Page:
This week has been particularly hard.
I learned on Sunday that my sister is taking her kids to Florida this
week. She didn't even have the decency to tell me herself. She sent
me this card yesterday telling me that Lydie's death is making her
appreciate her life and her kids more, so she wants to have these
experiences with them.
So not only does she have a living son and daughter, but because my daughter died,
she is taking them to fucking Disney World.
The rational side of my brain can make sense of this. The emotional side is so angry at her. And lately, my emotions are winning out.
Yesterday, my mom texted me a photo of her holding a beer and a pretzel with my sister at the Cleveland Hofbrauhaus and it made me burst into tears. I do not understand how they can go out and have fun right now. It makes me feel so completely alone in my grief.
So much, that when I couldn't stop crying while running around the track, I had to go sit on a toilet in a bathroom stall. I had to wait until the people around me cleared out to let out my gut-wrenching sobs.
When I texted Justin to vent to him, he reminded me that it was Wednesday. I found out that my daughter had died on a Wednesday. It marked 13 weeks. I hate Wednesdays.
Justin seems to measure time by Thursdays, the day Lydie was "born." For me, I mark Wednesdays, the day that my world came crashing down. And to top it off, today is also the 5th, which marks three months since the dreadful day I found out she died.
Which makes tomorrow the 6th, three whole months since her silent birth. Others have told me that anniversaries are always hard, and I wasn't sure what to think about that, until I realized this bad week is coinciding with the three month mark. A whole trimester. The fourth trimester. I should be setting a chalkboard next to her, taking her monthly photo. Remarking about how much she has changed and grown. Maybe she'd even be rolling over already, like Ben did at 3 months.
Yesterday, I helped interview a candidate who just happened to mention she has three children. And while everyone else nodded, I felt sick. How simple this comment was for her. I felt so jealous.
Later, a friend asked if I had any travel plans for work this spring. No, I responded. I was supposed to be on maternity leave.
Between the tears in the bathroom and my office, I looked forward to picking Benji up from daycare all day, thinking my day would greatly improve when my boy ran into my arms and hugged me. But instead, he threw a tantrum about leaving school. And considering there was a pregnant woman in his classroom and I could just feel my anxiety rising, I picked him up crying and carried him out. He fought me as I wrestled him into his car seat, and as we're stuck in traffic and he continued to howl, I yelled "I know!" at him and started crying too.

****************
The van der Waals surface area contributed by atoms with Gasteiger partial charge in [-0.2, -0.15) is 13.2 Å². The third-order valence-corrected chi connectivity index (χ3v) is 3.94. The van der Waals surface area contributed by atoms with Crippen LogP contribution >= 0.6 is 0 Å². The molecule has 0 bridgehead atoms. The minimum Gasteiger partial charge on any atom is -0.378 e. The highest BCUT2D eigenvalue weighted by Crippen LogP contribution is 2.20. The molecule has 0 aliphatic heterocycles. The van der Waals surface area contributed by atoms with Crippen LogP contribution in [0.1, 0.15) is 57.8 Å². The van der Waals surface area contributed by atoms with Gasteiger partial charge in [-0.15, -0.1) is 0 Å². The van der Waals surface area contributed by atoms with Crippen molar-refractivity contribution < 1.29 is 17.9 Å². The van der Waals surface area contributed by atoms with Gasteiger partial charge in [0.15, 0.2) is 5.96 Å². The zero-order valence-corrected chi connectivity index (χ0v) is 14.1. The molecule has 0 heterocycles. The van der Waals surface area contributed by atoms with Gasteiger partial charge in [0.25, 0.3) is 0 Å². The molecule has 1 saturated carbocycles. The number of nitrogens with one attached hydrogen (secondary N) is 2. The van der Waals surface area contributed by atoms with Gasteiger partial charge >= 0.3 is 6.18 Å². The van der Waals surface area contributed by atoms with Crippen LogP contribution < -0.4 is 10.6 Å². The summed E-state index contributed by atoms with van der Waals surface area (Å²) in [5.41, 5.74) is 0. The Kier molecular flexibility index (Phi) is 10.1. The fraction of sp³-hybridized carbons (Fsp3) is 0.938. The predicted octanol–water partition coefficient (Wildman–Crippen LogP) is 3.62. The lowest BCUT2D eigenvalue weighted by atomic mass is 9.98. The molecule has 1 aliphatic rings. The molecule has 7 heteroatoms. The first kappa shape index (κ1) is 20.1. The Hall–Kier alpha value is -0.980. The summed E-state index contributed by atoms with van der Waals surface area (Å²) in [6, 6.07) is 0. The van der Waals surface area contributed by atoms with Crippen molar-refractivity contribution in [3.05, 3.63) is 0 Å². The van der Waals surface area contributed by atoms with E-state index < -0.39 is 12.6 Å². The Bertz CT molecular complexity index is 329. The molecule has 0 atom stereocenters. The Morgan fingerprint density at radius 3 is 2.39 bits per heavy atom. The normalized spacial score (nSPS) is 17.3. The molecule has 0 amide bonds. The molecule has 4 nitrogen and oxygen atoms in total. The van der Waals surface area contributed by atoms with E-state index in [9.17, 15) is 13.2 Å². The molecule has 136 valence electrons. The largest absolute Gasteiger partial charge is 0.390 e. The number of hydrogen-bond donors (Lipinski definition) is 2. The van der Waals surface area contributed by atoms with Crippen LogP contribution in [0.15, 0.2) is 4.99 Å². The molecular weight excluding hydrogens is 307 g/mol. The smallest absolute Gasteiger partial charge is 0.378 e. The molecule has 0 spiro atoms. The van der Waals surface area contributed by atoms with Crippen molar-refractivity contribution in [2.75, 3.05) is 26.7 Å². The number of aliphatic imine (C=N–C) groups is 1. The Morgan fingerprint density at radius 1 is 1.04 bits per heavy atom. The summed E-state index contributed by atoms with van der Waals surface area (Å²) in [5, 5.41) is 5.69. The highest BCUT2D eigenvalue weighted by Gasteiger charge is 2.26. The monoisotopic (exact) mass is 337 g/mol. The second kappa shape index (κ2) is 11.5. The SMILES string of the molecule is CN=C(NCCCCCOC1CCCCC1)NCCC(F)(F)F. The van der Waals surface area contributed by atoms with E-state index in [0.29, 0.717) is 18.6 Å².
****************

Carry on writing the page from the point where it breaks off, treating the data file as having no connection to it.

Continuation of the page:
And then once we got home, Ben opened up the fridge, pulled out a full bottle of lemon juice, and promptly dropped it on the floor, shattering it and spilling lemon juice everywhere. I yelled "fuck!," dropped to the kitchen floor and wept in a way I haven't in months. Ben sat down next to me, sobbing. And eventually I pulled him on to my lap so we sat there sobbing together.
I wouldn't say that it was my finest moment of parenting.
And in a few minutes, I have to go to a faculty meeting where I'll be surrounded by people I haven't seen since November. And for each person that says hello to me, I'll have to quickly size up whether they know or not and make the split-second decision of how to respond when they ask, "How are you?" Meanwhile, a trigger for me has been crowds and sitting in an auditorium with 200 colleagues gives me such anxiety.
I've read that I can allow this experience to make me bitter or make me better.
I know that I can't control what happened to my daughter, but I can control how I choose to live afterwards.
On the good days, I can feel this. I can feel hopeful and grateful.
But on the bad days - or even the bad weeks - the anger and the fear and the anxiety and the resentment creep in constantly, and I can't control them anymore than I can control anything else.